01:53:55 PM Aug 5th 2013
Just made a few edits, removing Example Indentation and Averted Tropes and shortening some overly-long entries. As I unfortunately had to remove some potentially interesting information, I'll add it here for reference. Just remember that TV Tropes is not GameFAQs.
- Video Game Historical Revisionism: Fall of the Samurai averts this in the usage of traditional units. The samurai caste had been more or less entirely defanged as warriors since the inception of the Edo period, and the Boshin war had both sides using modern weapons and professional armies (or armies-in-the-making). Traditional weapons like spears and bows were used during the opening stages because they were all that were available, not because of any wish to preserve the 'old ways'. It is, however, solely the player's choice if they want to make use of traditional units; they're not required, as firearms are available from the beginning with every faction.
- Boss in Mook Clothing: The Imagawa, Hatakeyama and, bizarrely, Amako seem to be the clans most prone to this. Looking at the campaign map, it's not hard to see why this is the case; Imagawa start with three trading partners, two of whom are allies and all of which are major clans. Takeda and Hojo tend to become quite powerful, thus increasing Imagawa's trade income, and although Tokugawa are usually wiped out within the first few turns, Imagawa almost always takes the opportunity to smash Oda while their army is weakened from fighting Tokugawa. Hatakeyama are scattered all over the map and thus prove quite resilient to any attempt to take the out early, and Amako start with some good resources, including a gold mine, and will almost always take out Mori quite early.
02:14:40 PM Aug 30th 2015
Add this rather nattery entry to Cannon Fodder to that list.
- That said, using cannon fodder is not usually that effective or cost effective in this particular game whether you use them tactically or operationally. You can use them tactically by adding cheap units to a stack and have them absorb the worst of enemy missiles and attacks or to attack an enemy they cannot defeat to soften that enemy. However, cheap units typically have bad morale and unless you are risking a leader to help them, they will break easily before causing much damage to the enemy. When they break and run this will reduce morale of other units, so they might end up doing more damage to you than to the enemy. Using cannon fodder operationally by creating an entire stack of cheap units to attack an enemy stack, soften the enemy stack and then attack it with another more powerful stack is even less effective. It takes time to create a big stack, and you have to keep paying upkeep until it is done and used. When you use it, it will probably do little damage to the enemy stack because of the morale problem. The enemy on the other hand will take little damage, gain experience and recover losses quickly unless you attack the same turn. Thus you could argue that the game deconstructs the cannon fodder trope. It is a possibility but the game also shows you, with unusual realism, why it doesn't really work very well. Medieval II Total War for comparison, plays the trope straight. During a crusade you can quickly recruit cheap, low stats but high morale crusaders quickly and further increase their morale with other stuff.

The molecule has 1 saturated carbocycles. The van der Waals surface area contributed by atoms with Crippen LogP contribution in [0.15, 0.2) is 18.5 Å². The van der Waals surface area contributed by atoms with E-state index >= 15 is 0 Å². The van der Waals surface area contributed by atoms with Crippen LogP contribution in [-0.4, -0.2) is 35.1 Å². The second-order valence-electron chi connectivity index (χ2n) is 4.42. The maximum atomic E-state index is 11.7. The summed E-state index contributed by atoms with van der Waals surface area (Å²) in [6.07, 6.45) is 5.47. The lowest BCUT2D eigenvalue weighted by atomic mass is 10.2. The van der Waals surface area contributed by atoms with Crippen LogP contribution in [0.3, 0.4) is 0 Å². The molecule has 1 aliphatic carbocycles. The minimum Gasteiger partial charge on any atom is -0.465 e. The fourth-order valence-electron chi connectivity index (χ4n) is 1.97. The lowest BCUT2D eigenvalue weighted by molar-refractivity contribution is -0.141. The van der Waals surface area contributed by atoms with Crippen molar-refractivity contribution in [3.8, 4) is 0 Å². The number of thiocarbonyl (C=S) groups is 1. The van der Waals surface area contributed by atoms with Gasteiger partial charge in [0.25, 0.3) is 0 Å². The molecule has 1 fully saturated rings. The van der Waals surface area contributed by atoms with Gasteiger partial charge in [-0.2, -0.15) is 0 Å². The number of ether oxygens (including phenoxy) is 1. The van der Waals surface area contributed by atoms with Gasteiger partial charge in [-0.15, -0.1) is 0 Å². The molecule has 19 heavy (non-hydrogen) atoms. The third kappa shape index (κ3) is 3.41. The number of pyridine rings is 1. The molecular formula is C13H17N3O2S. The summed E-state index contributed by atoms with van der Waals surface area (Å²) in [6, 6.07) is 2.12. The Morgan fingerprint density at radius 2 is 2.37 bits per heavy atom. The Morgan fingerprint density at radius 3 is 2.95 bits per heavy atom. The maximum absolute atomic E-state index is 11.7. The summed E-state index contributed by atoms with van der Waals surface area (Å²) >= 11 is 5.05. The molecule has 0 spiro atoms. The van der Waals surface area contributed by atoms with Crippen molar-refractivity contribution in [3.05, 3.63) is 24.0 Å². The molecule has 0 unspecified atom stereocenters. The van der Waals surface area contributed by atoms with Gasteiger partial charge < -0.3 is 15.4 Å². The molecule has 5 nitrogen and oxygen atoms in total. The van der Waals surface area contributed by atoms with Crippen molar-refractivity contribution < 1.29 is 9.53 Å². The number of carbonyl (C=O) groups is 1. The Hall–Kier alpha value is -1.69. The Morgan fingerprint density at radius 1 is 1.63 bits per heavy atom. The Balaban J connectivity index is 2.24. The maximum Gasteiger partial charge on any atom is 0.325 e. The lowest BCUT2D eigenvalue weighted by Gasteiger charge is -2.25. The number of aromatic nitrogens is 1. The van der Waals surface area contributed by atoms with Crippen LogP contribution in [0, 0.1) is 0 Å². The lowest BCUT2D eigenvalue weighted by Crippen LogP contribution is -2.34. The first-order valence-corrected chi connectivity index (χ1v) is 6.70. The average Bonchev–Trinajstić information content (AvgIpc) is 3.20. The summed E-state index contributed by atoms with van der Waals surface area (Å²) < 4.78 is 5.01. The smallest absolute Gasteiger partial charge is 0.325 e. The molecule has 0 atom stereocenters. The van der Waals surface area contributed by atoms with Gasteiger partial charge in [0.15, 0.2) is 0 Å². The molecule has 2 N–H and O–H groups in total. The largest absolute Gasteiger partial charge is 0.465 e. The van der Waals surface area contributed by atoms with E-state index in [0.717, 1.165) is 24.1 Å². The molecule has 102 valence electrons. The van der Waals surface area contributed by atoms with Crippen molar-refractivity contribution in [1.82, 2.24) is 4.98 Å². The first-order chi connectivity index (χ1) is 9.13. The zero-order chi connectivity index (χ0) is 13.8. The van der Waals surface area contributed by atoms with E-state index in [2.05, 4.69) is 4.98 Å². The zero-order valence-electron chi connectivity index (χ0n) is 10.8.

12:42:15 AM Aug 31st 2015
Kindly explain what you think is wrong with it in its current form (not the same as the form above). In the current form it is clearly a discussion how the game treats the trope "cannon fodder" arguing that the game deconstructs the trope (I agree that this was less than clear previously). The description of how the game treats the trope requires some mention of strategic issues. This does not make it a "walkthrough". We are not forbidden from menioning strategic issues when describing how a game treats a trope.